Kevork Özkaragöz, an Armenian architect who has designed many religious monuments for different religions, refers to the opinions of the religious communities when developing his projects.
A member of an Armenian family renowned for their stonemasonry, Özkaragöz moved from Malatya to Istanbul with his family when he was 6 years old.
The structures built by Özkaragöz in recent years include Mahmut Şevket Paşa Hacı Bektaş Cemevi (an Alevi house of worship) in Istanbul’s Okmeydanı district, Plevne Mosque in Balıkesir’s Gönen district and the final prayer chapel in his hometown, Malatya, the Hurriyet Daily News reports.
Last year, the final prayer chapel – in a historical Armenian cemetery in Malatya – was demolished by municipal teams, which stirred a lot of debate in society. Due to the objections, the chapel was rebuilt on the grounds that the teams had “misunderstood the order.”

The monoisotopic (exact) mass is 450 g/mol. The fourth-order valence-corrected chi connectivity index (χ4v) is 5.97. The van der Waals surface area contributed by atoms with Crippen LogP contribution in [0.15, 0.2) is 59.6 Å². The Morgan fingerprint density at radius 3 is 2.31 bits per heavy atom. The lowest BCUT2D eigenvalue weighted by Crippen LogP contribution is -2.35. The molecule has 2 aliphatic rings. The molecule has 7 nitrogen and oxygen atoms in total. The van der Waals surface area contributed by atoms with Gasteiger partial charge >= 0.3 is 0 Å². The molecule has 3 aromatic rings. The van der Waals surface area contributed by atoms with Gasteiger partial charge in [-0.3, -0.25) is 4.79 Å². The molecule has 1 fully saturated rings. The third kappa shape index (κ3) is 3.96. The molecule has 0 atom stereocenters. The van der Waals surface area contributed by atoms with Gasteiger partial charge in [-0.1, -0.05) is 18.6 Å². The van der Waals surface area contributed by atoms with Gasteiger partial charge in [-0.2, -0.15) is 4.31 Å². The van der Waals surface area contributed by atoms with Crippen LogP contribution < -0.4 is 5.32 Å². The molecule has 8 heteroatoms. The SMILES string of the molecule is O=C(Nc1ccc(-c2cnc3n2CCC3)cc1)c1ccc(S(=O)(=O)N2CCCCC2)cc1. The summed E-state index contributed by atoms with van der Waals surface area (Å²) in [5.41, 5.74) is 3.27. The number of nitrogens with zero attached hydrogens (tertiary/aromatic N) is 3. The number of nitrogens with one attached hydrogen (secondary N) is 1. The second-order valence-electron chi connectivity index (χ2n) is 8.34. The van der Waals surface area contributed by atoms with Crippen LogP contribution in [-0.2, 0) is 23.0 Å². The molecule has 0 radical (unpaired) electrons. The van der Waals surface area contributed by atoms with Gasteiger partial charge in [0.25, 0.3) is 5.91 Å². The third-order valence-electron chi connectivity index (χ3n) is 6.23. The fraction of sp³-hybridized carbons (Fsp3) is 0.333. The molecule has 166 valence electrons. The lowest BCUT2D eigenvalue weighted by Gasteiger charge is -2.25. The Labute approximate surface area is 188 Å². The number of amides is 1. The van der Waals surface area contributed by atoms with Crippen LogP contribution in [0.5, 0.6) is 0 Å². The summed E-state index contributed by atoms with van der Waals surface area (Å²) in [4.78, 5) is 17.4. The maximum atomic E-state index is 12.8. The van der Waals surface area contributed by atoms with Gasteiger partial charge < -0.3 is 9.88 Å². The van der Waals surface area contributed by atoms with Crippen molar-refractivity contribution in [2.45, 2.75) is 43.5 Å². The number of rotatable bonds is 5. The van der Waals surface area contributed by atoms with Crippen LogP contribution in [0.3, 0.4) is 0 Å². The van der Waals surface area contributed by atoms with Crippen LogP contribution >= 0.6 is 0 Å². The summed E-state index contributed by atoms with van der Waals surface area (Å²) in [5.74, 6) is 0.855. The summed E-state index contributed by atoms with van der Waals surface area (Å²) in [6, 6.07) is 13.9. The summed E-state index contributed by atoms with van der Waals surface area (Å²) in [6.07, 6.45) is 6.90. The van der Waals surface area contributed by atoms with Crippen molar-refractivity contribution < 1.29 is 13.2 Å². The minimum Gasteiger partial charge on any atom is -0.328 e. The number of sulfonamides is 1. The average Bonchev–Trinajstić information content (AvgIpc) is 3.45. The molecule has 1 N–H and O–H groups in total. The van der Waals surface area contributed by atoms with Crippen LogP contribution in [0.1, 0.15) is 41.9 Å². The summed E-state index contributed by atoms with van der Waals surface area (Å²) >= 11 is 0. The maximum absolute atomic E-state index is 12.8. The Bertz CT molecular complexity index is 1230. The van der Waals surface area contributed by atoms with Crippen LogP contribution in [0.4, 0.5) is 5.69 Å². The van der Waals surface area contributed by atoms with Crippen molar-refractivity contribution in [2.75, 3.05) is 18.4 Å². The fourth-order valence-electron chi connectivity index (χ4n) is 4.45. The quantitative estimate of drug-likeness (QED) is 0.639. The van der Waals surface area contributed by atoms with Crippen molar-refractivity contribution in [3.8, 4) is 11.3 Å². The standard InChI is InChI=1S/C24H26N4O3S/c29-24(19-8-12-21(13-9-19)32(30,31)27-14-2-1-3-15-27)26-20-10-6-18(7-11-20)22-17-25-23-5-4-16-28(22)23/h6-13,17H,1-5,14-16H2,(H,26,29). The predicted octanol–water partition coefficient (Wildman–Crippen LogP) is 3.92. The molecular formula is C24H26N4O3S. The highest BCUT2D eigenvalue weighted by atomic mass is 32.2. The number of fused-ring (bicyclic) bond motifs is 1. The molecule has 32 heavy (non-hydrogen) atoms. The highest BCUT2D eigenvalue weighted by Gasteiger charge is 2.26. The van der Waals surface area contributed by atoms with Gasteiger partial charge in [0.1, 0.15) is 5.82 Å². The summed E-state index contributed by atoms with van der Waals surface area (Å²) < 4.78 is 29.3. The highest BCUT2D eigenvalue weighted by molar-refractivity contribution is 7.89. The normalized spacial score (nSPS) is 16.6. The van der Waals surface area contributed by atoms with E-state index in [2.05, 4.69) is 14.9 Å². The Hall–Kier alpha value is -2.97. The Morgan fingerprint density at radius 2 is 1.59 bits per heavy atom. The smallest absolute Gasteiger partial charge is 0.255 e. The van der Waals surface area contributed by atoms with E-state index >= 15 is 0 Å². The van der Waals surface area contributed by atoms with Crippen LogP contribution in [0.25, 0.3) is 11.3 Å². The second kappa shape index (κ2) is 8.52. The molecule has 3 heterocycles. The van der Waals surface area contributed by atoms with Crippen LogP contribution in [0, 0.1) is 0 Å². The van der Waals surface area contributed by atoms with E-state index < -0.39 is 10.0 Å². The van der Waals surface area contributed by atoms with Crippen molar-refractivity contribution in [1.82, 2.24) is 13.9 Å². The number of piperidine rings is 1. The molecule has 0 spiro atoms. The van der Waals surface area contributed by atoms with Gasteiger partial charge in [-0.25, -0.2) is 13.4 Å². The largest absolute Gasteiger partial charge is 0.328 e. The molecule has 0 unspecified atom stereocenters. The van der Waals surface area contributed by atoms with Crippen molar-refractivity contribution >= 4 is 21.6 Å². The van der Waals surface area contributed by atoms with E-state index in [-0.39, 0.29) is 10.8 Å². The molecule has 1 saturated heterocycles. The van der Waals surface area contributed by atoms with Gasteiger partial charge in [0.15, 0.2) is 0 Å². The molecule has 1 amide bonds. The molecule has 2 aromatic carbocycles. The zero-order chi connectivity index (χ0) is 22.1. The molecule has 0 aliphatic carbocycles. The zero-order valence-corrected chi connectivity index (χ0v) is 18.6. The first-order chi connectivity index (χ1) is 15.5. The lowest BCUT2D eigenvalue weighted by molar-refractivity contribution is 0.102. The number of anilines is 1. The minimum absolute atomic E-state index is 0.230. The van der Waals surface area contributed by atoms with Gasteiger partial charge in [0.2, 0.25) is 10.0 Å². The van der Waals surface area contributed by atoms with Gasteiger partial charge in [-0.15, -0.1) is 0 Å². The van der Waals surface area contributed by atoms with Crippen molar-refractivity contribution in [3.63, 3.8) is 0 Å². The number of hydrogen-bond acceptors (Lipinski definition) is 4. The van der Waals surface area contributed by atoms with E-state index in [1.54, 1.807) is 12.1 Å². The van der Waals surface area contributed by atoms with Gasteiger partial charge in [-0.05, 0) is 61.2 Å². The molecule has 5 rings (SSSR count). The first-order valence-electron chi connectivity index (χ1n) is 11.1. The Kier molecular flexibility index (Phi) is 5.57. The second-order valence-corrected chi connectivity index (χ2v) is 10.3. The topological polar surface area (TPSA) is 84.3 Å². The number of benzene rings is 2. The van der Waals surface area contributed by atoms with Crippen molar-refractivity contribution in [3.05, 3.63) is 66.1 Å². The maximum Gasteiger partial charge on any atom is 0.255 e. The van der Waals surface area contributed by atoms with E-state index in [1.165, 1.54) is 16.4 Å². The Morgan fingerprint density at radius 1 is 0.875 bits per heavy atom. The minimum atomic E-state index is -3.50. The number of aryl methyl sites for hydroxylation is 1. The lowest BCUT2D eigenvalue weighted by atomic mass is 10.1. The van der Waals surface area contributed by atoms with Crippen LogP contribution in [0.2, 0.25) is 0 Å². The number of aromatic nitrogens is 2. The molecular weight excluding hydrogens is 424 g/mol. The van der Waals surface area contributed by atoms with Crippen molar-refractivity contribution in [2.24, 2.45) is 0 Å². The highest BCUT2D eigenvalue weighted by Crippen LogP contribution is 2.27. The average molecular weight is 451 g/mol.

“While designing the Cemevi, I obtained the opinions of elderly persons in the Alevi community. I obtained data on Alevi culture and beliefs from studies published on the subject. And when designing the mosque, I tried to get to know the functions of a mosque by chatting with imams. I especially observed Istanbul’s mosques from the perspective of a designer. I refreshed my knowledge of mosques by examining mosques’ stages of development in art history books. I also examined Vedat Dalokay Islamabad Mosque and Behruz Çinici TCMM mosque, which were built in the Republican period,” he said.
“Existence, oneness and love of God form the basis of religions, while they center upon human beings. I believe each faith has a different form of worship and different needs. I can develop my designs by taking all these [differences] into account with the aid of my cultural background. I am very pleased when a religious structure comes into being and people can worship in them,” Özkaragöz said.